See, the generalist doesn't have all of his eggs in one basket like the specialist. I will not discount that there are some fields that demand hyper-specialization that will be steadfast to industry change, though. At large, generalists can move around their focus to areas that produce. Much like a farmer growing many crops on his land, she can replace dying crop with thriving ones to keep her in business.
Which is Better in the Coming Years?
An issue with role specificity looking forward is that once a role falls out of favor, it can never be removed from your resumé. Sure, you can conveniently drop characters from the title, but the fact remains that on the piece of paper companies judge you on, you show an obsolete role. This is problematic in 2020 as we only increase the rate in which titles turnover. "UX Designer" did not exist in software in the 2000's. Titles were more like: "Web Designer" or even "Creative Director" (shudder). If we consider Moore's Law (where the capability of technology doubles every 18 to 24 months), we'll soon be shedding titles by the year. Perhaps this won't be that big of an issue as hiring managers should care more about what designers worked on and how instead of eyeing the role name and being dismissive. Additionally, we are currently plateaued in technology. The inventions of the internet and smart phone was the last paradigm shift. We are due for another unless we all kill each other first. This next break through will bring about a completely new set of industries and titles that workers will move into. Again, Moore's law will take shape and we'll enter a new churn of titles. Generalists will most likely be the ones who can transition into these new industries. We can fairly ponder, though, that a specific vein of specialist could be prime for them as well.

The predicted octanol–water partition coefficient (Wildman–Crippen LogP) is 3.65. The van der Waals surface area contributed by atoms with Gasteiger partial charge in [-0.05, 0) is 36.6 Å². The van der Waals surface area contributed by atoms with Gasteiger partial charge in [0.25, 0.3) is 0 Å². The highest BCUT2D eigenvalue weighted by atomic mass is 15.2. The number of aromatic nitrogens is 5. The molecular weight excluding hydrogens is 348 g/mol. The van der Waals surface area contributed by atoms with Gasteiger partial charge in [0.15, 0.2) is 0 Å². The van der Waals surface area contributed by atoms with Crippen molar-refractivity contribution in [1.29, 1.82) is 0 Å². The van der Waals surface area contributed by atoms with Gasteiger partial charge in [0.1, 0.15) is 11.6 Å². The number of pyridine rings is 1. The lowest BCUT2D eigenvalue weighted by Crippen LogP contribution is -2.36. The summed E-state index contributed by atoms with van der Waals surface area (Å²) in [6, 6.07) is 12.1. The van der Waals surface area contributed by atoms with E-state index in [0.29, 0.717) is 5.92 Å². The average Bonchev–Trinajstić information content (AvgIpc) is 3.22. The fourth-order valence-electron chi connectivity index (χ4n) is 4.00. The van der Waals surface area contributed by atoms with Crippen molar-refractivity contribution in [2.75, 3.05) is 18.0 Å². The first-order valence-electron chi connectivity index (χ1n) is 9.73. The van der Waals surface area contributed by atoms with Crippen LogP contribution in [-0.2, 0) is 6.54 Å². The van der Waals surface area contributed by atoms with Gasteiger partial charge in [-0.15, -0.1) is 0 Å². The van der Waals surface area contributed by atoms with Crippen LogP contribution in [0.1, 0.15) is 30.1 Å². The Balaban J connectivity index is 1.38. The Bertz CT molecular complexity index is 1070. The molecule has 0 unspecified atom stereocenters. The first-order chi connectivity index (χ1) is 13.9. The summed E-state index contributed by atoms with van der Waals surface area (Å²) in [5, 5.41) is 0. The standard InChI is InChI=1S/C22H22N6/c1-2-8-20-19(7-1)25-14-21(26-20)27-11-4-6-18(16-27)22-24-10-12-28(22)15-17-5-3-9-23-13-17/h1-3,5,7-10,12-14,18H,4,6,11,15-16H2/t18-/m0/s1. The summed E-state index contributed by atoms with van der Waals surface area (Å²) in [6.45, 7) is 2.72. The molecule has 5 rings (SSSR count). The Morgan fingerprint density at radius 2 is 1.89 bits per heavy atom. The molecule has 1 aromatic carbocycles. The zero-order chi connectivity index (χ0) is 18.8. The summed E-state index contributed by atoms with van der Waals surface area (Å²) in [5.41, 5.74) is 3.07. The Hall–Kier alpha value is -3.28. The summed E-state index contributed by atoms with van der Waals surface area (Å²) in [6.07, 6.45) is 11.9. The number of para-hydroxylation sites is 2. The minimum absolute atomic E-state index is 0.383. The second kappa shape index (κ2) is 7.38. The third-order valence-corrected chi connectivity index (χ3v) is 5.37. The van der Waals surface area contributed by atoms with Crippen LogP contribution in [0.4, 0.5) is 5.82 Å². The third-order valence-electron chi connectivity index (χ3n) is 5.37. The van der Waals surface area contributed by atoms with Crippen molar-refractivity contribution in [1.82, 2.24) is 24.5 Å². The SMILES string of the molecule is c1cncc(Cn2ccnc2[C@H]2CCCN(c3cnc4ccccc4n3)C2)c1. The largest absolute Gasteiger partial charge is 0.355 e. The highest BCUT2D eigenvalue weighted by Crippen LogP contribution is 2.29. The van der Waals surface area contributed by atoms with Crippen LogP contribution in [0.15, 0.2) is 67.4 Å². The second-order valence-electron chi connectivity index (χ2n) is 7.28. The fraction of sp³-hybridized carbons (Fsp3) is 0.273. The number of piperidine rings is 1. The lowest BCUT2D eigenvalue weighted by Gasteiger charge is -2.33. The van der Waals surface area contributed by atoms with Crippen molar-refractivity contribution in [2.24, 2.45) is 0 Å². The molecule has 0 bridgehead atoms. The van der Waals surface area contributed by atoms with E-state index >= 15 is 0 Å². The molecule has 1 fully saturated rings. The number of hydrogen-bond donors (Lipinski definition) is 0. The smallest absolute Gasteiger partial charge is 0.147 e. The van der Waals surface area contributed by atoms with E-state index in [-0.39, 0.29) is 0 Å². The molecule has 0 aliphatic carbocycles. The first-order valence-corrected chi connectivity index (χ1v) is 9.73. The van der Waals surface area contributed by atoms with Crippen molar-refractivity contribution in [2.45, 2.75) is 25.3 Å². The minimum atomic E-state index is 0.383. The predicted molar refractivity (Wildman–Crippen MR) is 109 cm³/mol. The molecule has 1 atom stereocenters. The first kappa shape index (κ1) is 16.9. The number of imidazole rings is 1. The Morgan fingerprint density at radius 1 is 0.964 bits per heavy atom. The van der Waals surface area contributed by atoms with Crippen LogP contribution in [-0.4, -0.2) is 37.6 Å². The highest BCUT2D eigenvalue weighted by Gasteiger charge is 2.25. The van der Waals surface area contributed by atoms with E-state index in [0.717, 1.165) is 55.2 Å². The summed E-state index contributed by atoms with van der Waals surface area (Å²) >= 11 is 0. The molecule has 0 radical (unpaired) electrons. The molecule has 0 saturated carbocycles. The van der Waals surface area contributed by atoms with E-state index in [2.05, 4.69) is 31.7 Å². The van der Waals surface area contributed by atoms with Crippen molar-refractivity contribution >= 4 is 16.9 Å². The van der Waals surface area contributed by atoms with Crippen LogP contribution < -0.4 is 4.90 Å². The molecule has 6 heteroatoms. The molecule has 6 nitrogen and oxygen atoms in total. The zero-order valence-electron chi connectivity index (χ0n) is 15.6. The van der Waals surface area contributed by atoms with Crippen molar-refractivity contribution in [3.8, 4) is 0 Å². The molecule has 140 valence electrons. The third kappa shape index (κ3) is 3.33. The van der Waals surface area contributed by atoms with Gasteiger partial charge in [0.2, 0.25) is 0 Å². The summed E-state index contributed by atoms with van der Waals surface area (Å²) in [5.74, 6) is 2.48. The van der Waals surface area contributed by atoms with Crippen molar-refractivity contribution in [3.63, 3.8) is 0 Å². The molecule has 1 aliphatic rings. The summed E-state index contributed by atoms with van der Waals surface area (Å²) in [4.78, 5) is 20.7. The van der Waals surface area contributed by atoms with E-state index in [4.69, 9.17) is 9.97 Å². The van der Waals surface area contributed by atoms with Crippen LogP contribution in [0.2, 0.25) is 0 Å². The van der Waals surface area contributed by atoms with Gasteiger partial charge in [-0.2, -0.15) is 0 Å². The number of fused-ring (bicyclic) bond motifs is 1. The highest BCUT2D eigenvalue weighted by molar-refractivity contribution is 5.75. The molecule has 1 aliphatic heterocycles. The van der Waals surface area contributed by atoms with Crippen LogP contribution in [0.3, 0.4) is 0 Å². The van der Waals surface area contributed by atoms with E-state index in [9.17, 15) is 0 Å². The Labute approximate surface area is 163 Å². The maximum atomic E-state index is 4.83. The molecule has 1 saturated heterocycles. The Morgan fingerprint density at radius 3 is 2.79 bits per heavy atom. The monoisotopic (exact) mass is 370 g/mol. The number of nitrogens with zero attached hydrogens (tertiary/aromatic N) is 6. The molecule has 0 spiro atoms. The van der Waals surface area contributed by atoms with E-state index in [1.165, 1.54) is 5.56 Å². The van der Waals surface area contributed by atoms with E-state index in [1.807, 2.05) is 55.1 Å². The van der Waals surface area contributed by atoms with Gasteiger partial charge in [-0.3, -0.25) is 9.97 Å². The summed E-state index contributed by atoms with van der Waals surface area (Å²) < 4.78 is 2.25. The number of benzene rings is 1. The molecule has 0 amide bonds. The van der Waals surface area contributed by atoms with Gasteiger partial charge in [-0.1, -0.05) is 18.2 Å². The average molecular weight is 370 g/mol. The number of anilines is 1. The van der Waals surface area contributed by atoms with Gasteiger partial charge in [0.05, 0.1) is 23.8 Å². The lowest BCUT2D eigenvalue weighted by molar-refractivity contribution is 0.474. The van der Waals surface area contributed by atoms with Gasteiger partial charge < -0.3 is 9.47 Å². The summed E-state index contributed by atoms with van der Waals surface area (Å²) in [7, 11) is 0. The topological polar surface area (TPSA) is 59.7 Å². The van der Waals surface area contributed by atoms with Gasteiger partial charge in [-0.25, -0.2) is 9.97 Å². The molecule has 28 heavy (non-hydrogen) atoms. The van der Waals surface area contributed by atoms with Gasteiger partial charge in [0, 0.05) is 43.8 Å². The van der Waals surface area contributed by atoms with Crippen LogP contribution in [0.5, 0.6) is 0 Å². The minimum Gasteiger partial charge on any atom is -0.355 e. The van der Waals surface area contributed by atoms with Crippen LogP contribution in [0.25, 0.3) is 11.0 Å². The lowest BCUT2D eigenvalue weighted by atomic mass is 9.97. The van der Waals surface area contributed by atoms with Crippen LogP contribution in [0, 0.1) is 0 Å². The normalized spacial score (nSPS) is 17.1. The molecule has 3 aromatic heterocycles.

I adopt the outlook of Jeremy Rifkin, author of The Third Industrial Revolution. In the book, Rifkin argues that the future will be a decentralized web of commerce between sovereign individuals. Utopian perhaps, and federalized government is a huge barrier, but we could eventually have such a world. Maybe it's because I'm a free market Capitalist who believes that economic activity should occur between those buying and selling goods instead of those meddling with markets artificially. The global market would over time edge out specific needs as new innovations come into play. Who's primed to survive that volatility? Generalists. However, there may still be lingering demand for specialists' talents. Think of vinyl. How many record stores were there in the 80s versus now? If it wasn't for the nostalgia-fueled demand for vinyl, the industry would be gone. The best specialists, however, can thrive in that niche.
All in all, we'll see a blend of generalism and specialism, but the former will always have a better chance of survival. Especially in a world of hyper technological advancement, one is always running a risk of getting automated out of a job. Having competency in other skills is crucial to the future designer.